The DavMail Gateway is a small program which has to be running whilst Exchange is being accessed. On Linux Mint it sits in the System tray and the settings etc can be accessed on a right click menu. It is run from the normal menu and can be added to the start up menu so that it is always running whilst the machine is on - I have not done that until I know the resources required, at a first look it seems that there is no CPU load but a memory footprint from Java of 150 Mbytes which seems very high.
When this section was last updated in June 2015 Linux Mint was at version 17.1 which was based on Ubuntu 14.04.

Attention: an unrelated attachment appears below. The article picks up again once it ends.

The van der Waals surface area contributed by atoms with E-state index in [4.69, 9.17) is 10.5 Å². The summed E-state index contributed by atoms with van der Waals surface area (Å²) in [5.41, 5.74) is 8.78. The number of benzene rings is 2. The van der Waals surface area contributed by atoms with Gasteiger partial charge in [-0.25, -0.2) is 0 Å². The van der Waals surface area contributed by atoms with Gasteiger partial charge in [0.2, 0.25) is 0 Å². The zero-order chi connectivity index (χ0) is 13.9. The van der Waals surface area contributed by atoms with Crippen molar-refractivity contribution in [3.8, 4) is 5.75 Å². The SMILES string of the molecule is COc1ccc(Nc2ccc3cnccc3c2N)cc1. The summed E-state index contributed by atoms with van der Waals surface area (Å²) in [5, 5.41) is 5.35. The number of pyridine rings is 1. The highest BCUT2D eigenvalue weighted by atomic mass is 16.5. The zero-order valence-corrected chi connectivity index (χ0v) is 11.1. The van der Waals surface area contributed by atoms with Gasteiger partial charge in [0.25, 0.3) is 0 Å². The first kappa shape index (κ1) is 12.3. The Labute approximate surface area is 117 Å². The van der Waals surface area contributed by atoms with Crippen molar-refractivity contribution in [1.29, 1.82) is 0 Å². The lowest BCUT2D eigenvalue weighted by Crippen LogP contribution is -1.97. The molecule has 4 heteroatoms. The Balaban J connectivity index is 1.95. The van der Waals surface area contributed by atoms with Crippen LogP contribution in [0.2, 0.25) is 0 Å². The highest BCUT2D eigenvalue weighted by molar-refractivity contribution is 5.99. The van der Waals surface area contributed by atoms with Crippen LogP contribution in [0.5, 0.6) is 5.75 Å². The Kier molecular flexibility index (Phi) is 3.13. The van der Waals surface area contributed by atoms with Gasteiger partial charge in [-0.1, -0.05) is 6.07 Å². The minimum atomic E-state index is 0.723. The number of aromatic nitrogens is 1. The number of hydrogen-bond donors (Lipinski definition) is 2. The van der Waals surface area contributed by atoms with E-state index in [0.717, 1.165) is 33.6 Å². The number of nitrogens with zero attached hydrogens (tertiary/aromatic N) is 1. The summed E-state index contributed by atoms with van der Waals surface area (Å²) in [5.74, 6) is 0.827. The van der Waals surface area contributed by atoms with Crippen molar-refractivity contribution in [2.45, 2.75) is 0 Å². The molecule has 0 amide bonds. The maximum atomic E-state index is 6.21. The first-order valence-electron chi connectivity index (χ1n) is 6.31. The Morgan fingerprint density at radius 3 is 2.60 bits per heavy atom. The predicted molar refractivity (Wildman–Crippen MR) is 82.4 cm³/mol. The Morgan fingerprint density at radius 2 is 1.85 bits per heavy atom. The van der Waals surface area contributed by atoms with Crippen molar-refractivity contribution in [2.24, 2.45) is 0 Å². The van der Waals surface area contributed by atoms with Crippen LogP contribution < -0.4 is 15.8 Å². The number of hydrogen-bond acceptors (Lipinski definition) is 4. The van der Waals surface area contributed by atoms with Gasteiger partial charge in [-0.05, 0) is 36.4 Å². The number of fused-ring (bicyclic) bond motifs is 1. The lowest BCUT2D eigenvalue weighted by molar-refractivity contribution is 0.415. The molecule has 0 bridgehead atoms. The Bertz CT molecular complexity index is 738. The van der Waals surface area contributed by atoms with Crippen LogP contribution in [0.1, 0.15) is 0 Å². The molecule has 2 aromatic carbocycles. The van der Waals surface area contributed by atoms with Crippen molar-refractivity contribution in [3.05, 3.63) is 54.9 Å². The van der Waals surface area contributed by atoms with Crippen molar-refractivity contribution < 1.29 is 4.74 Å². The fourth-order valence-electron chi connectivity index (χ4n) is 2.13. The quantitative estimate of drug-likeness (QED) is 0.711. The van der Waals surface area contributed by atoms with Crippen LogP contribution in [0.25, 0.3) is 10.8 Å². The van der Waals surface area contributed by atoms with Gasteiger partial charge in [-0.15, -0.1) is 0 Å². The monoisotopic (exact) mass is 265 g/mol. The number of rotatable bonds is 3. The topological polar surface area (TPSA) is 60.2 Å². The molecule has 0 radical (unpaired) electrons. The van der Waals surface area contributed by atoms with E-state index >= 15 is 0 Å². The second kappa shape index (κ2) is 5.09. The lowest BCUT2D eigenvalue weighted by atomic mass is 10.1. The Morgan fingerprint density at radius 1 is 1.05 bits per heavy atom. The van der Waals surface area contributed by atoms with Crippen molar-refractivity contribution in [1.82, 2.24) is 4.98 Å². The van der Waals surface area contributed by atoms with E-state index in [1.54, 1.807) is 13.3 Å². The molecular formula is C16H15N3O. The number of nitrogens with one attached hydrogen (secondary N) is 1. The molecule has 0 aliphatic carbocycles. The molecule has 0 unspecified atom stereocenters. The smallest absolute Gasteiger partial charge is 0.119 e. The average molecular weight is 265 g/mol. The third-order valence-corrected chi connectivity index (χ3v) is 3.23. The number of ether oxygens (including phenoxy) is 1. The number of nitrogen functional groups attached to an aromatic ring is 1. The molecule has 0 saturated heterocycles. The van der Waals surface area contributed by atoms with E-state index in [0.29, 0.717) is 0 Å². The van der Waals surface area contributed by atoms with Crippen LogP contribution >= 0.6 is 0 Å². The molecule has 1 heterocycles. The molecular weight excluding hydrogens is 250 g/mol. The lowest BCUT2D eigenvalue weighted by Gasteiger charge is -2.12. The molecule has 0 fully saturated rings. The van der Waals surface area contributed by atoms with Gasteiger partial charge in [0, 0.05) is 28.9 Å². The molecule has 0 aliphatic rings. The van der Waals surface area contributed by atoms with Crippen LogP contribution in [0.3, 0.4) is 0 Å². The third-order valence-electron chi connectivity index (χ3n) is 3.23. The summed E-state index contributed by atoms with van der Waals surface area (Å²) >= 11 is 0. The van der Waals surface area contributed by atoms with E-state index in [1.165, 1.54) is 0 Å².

DavMail is not available in the Ubuntu/Mint Repositories and I have not found a PPA yet which has it so it has to be downloaded as a .deb file from the website - mine was davmail_4.6.1-2343-1_all.deb (5 mbytes) and I downloaded to the desktop. I used the gdebi installer which should be called if you double click on the package or via the right click menu. gdebi automatically installs any dependencies (other packages which are required for it to run). On my system two small extra packages were installed (total download size 200 kbytes). I am not sure if gdebi is installed by default in Ubuntu or Mint so you may need to install it using the synaptic package manager or from the terminal.
sudo apt-get install gdebi